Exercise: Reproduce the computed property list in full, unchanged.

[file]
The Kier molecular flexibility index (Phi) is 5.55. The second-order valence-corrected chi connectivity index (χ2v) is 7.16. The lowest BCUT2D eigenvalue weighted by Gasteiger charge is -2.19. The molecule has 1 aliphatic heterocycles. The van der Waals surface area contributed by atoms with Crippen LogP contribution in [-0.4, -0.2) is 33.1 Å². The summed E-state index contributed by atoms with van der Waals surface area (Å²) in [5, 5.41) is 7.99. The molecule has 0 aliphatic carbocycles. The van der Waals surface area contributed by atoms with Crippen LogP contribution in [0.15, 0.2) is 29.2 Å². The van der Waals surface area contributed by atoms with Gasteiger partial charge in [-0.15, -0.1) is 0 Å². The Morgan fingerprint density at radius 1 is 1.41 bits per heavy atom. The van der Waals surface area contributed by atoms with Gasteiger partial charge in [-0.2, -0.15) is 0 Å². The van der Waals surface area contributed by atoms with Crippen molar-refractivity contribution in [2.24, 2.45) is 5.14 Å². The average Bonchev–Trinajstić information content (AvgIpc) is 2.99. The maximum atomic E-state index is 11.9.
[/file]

The Kier molecular flexibility index (Phi) is 5.55. The second-order valence-corrected chi connectivity index (χ2v) is 7.16. The lowest BCUT2D eigenvalue weighted by Gasteiger charge is -2.19. The molecule has 1 aliphatic heterocycles. The van der Waals surface area contributed by atoms with Crippen LogP contribution in [-0.4, -0.2) is 33.1 Å². The summed E-state index contributed by atoms with van der Waals surface area (Å²) in [5, 5.41) is 7.99. The molecule has 0 aliphatic carbocycles. The van der Waals surface area contributed by atoms with Crippen LogP contribution in [0.15, 0.2) is 29.2 Å². The van der Waals surface area contributed by atoms with Gasteiger partial charge in [-0.15, -0.1) is 0 Å². The Morgan fingerprint density at radius 1 is 1.41 bits per heavy atom. The van der Waals surface area contributed by atoms with Gasteiger partial charge in [-0.2, -0.15) is 0 Å². The van der Waals surface area contributed by atoms with Crippen molar-refractivity contribution in [2.24, 2.45) is 5.14 Å². The average Bonchev–Trinajstić information content (AvgIpc) is 2.99. The maximum atomic E-state index is 11.9.